In CT, Christmas can grow on trees


Let’s face it, putting a dead tree in your house and decorating it with glitter and ornaments is pretty screwy.

The only thing that’s even more squirrel bait is doing the same thing with a fake tree.

My suspicion is that the whole thing started in Germany in the 1600s when a farmer punked his wife by dragging a Tannenbaum into the cabin and propping it up in the corner to see how she’d react.

“What the Hölle is that for?”

Christmas keepsakes 

What’s the oldest holiday memento in your family? Is it an ornament handed down through generations? A cherished lawn decoration? Videos of Christmas past? A vintage card? 

Share photos of the items, along with their stories (no more than 75 words), at opinion@hearstmediact.com.


“It’s the latest thing, Mother. Brightens up the room and freshens the air, don’t you think?”

And thus began the Neverending Great Christmas Con.

I’m one of those saps (tree puns are harder to resist than holiday cookies). Here’s an excerpt from my wife’s recent Facebook posting about our ritual of sawing our own tree at Jones Family Farms in Shelton. The tradition begins with “immediately spotting the Perfect Tree” upon arrival atop Candy Cane Hill, where one can “feel all the frigid force of the winter breezes” (yeah, yeah, it’s still autumn. She’s a poet, so she has a license to do that).

“If we found such a great tree so quickly there must be an even more perfect one to be found among the rolling hills of evergreens,” she writes of my reasoning, followed by the inevitable realization that that first perfect tree will never be located again.

I have that coming. I have yet to accept that there is no perfect tree, real or fake. And I’ve been needling (I’ll stop now) my wife about one particular Jones misadventure since 2000. We’d already been cutting down trees there for our apartment for three years. Since we’d just bought our first home, Lisa was excited to pick up a second, smaller evergreen to display from the side porch.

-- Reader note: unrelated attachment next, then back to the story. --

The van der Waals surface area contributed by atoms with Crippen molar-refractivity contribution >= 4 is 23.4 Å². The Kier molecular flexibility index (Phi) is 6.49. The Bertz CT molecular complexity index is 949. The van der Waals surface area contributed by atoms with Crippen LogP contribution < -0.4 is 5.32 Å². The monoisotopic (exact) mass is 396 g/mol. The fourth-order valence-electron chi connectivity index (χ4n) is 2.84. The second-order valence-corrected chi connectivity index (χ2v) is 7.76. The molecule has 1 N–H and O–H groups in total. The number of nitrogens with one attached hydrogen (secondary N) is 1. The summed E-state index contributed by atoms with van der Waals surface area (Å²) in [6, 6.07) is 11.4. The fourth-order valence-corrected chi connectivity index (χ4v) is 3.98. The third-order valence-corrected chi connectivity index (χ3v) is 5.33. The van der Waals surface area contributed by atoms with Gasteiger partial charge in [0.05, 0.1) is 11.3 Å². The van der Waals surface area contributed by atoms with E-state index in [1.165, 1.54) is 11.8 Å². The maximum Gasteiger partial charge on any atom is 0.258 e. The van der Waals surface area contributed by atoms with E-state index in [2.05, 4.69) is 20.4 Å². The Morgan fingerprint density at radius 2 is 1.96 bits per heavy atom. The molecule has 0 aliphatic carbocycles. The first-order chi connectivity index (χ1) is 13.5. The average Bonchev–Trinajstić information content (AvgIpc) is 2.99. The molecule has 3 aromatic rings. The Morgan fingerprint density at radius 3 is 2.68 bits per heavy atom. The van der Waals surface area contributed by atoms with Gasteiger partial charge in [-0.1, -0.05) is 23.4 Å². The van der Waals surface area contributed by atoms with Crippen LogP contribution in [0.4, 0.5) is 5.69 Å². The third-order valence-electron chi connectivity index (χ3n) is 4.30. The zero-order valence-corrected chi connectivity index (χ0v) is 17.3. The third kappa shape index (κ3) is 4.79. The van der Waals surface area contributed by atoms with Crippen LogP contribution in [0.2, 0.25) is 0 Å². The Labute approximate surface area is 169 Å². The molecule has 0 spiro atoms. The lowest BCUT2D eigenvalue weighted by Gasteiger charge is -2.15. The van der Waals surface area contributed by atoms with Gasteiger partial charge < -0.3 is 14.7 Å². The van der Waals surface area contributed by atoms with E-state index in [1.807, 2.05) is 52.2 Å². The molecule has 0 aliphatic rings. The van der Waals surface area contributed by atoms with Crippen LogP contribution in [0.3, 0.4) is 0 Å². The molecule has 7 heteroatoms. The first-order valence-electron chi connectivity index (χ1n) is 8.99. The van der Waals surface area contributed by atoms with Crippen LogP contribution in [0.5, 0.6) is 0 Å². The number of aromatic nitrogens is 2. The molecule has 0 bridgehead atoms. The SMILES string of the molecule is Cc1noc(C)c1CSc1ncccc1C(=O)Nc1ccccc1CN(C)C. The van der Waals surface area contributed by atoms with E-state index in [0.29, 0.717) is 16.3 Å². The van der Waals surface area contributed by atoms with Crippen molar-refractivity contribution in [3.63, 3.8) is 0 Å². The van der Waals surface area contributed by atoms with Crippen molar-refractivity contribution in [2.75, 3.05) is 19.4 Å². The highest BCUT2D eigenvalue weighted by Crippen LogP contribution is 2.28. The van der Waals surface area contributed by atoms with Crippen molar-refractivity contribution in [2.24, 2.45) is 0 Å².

While I was on my hands and knees with the saw, she wandered off and returned with an elfin tree.

“Look, I found the perfect one,” she declared. I’d never seen her happier.

“Uh, huh,” I sighed. “You know all sizes cost the same to cut down. You can buy a small one at the entrance for aChristmas lot less. You just killed a baby tree.”

I tied the big one to the roof and tossed the babe into the trunk. When we pulled up to pay, I handed over the cost of two trees.

“Naw, it’s not that much,” the cashier said with a ho, ho, ho.

“I have two.”

He studied the roof.

“Where’s the other one?”

I explained.

“Wow, you’re honest,” he exclaimed before I rode out of sight.

But first, he handed me two pewter ornaments that Jones includes with each tree. That’s how I know the year. I retrieved the ornaments the other day and realized they each have stories to tell. The first is from 1997. Before that we would buy our trees from a lot on High Ridge Road in Stamford (the first tree we bought together was when we were assigned to buy a fake one for the Greenwich Time office. We cut a deal at Caldor). In 1996, we tried Stew Leonard’s. The staff was endlessly patient, willing to slice open the bindings until we found one to our liking. I just couldn’t make them keep doing that (and as you learned from Lisa, I’ll never take the first one).

There are two gaps in our ornament collection. One was in 2005, when we cheated on Jones and tried another tree farm. It just wasn’t the same. I was so out of sorts I mistakenly put the tree backward atop the roof. Turns out that really is dangerous on a highway.

The second gap was in 2011, when we went to San Antonio to adopt The Kid. On Dec. 24, we brought him to a home without a Christmas tree. We got by with a toy Charlie Brown facsimile from a pharmacy.

I grew up with a fake tree during my childhood in New Rochelle, N.Y. It had three sizes of individual branches you had to poke into holes. It had one significant flaw. The larger bulbs of the era would melt the plastic branches. So much for artificial trees being safer.

We also learned the hard way that all trees do not weigh the same. The first stand Lisa and I owned was no match for Treezilla of 1998. We bought a bigger stand. Timber! We went for cast iron. Boom! The…



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